'Like a war zone': Woman's 'nightmare' after moving to the bush

·Environment Editor
·5-min read

WARNING – DISTURBING CONTENT: A British woman who moved to the Victorian countryside for a “tree change” has been left feeling too frightened to leave her house.

Lynn Hosking-Moore moved to a 70-acre block at Hamilton, 258km west of Melbourne, hoping to find a quiet place to enjoy nature, but instead she describes the lifestyle as a “nightmare”.

The 68-year-old told Yahoo News Australia that most nights she struggles to sleep while landholders in the area hunt down wildlife, shooting kangaroos that leave her sanctuary and venture onto private properties.

When the gun smoke has cleared, Ms Hosking-Moore says she often wakes to find the bodies strung up on fences.

“It was supposed to be a tree change and a relaxing end of my life sort of thing, doing nothing and living with wildlife,” she said.

“It’s become like a war zone - there’s gunfire every night, especially during the winter.

“Then there’s just dead kangaroos everywhere, this killing’s got to stop.”

Split screen. Left - a red circle highlights the distant figure of a hopping joey. It's mother lies dead in the foreground. Right - close up of joey behind dead mother.
Lynn Hosking-Moore filmed a joey hopping around the body of her dead mother. Source: Facebook

‘Why is this allowed to happen?’

After trying unsuccessfully to reason with local property owners about the shooting, Ms Hosking-Moore began feeling depressed, so she purchased a mobile phone with a camera so she could document her ordeal.

It wasn’t long before she came across a distressing sight not far from her property and started filming.

Her video begins with a young, furred joey hopping around a paddock.

“Shot its mum, they’ve shot its f*****g mum,” she alleges from behind the camera.

The stills from the filming of the joey trying to get back into her mother's pouch.
Lynn Hosking-Moore struggled to keep her shaking hand steady as the joey tried to climb back into its mother's pouch. Source: Facebook

The joey bounces around the paddock and then stops in front of her dead mother.

“How’s that going to survive now?” Ms Hosking-Moore asks.

Her voice starts to quiver as the baby tries to get back inside her dead mother’s pouch.

Last Tuesday, the 68-year-old took to Facebook to vent her anger and posted the video to Facebook.

“She was desperately trying to get back into the safety of her mother's pouch,” she wrote.

“Oh God. Why is this allowed to happen?”

The post has been shared more than 350 times online, and amassed a long list of comments from people angered by the contents of the video.

Split screen. Left - a dead kangaroo on the ground. Right - a close up image of a teary Lynn Hosking-Moore
Lynn Hosking-Moore (right) says the killing of wildlife in rural Victoria is a "nightmare". Source: Supplied

“Isn't there a law forbidding this?” asked one person.

“Animals have families and feelings. This needs to be stopped,” wrote someone else.

Ms Hosking-Moore alleged in her post that she wasn’t allowed to go into the paddock and take the joey into her care.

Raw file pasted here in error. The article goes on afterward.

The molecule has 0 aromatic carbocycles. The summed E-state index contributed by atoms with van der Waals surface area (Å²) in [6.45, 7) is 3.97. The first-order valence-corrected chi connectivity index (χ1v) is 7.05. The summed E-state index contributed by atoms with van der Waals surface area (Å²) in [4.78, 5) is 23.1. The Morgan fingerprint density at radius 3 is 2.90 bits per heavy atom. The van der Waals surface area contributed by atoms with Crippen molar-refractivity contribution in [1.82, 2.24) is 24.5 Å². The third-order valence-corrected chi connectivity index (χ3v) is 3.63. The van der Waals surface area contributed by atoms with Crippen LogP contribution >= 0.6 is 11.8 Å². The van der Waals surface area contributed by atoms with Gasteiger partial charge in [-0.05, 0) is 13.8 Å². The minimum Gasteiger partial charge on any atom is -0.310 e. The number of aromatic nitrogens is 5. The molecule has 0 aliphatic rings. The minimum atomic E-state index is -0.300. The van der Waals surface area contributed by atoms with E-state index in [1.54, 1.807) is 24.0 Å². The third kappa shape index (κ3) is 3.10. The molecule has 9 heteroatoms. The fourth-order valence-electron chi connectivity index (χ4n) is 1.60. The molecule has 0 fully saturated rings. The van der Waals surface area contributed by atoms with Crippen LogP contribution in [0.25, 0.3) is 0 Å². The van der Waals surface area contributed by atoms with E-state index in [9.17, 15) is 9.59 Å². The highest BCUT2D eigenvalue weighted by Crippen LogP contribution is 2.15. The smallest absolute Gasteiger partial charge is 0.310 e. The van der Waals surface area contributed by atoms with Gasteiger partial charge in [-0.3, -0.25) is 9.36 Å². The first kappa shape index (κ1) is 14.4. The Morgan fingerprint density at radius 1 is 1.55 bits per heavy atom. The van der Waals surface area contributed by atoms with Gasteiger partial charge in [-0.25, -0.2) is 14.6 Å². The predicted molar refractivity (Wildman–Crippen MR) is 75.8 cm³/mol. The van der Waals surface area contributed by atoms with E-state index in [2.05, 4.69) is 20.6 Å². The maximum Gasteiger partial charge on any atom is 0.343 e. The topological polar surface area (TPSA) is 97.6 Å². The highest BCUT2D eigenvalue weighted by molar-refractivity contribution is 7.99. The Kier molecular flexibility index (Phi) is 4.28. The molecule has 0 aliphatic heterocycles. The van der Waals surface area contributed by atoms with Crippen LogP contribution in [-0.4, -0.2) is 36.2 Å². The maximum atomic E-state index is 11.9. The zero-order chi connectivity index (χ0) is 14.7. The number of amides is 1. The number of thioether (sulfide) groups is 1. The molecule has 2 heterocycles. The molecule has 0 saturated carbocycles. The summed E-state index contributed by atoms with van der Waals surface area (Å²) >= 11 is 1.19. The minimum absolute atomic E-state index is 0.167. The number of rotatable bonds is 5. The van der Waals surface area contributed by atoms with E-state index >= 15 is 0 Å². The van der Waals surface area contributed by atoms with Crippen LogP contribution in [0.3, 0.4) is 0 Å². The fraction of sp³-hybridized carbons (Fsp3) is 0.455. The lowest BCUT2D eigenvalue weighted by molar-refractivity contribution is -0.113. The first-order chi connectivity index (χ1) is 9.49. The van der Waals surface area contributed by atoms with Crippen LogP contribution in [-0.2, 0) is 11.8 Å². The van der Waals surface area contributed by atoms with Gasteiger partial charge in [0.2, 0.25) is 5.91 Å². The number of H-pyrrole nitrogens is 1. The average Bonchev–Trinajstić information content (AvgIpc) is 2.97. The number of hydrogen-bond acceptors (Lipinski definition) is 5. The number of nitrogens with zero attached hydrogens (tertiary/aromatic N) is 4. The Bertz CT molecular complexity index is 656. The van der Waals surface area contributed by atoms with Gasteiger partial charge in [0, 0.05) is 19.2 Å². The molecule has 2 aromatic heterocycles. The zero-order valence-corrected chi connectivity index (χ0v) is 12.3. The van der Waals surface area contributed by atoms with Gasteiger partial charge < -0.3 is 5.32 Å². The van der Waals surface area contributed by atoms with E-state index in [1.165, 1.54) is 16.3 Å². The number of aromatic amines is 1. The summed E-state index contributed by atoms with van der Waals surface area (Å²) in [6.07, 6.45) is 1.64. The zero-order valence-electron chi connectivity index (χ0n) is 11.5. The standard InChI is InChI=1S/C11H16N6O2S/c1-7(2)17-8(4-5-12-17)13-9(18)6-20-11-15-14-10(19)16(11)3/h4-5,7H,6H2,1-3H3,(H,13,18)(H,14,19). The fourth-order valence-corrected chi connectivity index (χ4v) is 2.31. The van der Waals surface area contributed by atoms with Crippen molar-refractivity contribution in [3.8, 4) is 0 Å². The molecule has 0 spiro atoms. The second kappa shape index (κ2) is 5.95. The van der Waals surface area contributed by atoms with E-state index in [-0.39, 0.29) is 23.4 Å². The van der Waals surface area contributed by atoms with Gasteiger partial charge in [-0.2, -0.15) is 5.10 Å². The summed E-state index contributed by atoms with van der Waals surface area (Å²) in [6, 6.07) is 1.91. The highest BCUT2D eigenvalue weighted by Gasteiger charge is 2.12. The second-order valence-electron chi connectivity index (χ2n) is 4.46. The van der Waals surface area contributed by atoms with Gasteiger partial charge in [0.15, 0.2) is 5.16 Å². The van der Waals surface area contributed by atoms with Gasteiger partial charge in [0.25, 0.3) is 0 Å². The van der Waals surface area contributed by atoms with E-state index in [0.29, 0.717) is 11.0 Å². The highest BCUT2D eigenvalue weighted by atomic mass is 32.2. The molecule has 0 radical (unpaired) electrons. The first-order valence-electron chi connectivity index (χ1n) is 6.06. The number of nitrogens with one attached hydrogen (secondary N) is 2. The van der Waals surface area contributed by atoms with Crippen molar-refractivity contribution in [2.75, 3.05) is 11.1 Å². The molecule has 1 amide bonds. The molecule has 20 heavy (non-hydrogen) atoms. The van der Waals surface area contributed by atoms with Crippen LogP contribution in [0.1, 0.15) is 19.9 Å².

She does not know its fate.

Code of practice recommends shooters avoid killing mothers

In most Australian states, hunters can commercially shoot kangaroos and sell the carcasses, while landholders can also apply for permits to kill wildlife on their properties.

Under the kangaroo shooters code of practice, if a shooter kills a female with joey, they must euthanise it to avoid it suffering a drawn out death.

“All target female kangaroos and wallabies, including injured and sick animals, must be thoroughly examined for pouch young,” the guide states.

“If a pouch young or young at foot is present, euthanasia must be carried out.”

The code goes on to specify that shooters should avoid killing female kangaroos and wallabies “where it is obvious have dependent young except in special circumstances.”

Those circumstances include euthanising sick or injured animals.

Alleged breaches of the code are investigated by state authorities unless the alleged breach involves overseas export, in which case authority falls to the federal department of environment.

‘They’ve got nowhere to go’: Carnage on the roads

Despite the stress, Ms Hosking-Moore feels she cannot move away from her block, as the property she moved to in 2001 is now her home.

She fears that if she sold it, the purchaser could could easily get permits from the Victorian government to kill the friendly animals on her block.

“The kangaroos are doing no harm to anybody and they’re just getting wiped out,” she said.

“They’ve got nowhere to go.

“Kangaroos are getting smaller and smaller because they’ve killed all the big ones.”

Split screen. Left a dead mother and joey on gravel. Right a dead close up of a wedge-tailed eagle's face.
Lynn Hosking-Moore has begun photographing the scores of animals she finds dead or injured by the roadside. Source: Facebook

Her daily drive into town compounds her stress.

Each morning she passes the bodies of marsupials, birds and other dead animals hit on the road overnight.

Hoping to get drivers to slow down, she has shared images of a dead kangaroo and her joey and a wedge-tailed eagle – all found by the roadside.

“These are all hit and runs all left still alive by uncaring drivers near my home in the last couple of weeks,” she wrote besides the photographs.

“This is just not right.

“Nothing should be left lying hurt on the roads. Nothing.”

As Ms Hosking-Moore learns more about using a digital camera and publishing on social media, she hopes she can continue to spread awareness and create change.

“If I see any shooting I’m straight out the door,” she said.

“I’ll sit out in the cold and the rain, I don’t know if (the shooters) think I’m a pest.

“Everyone just seems so determined to kill everything.”

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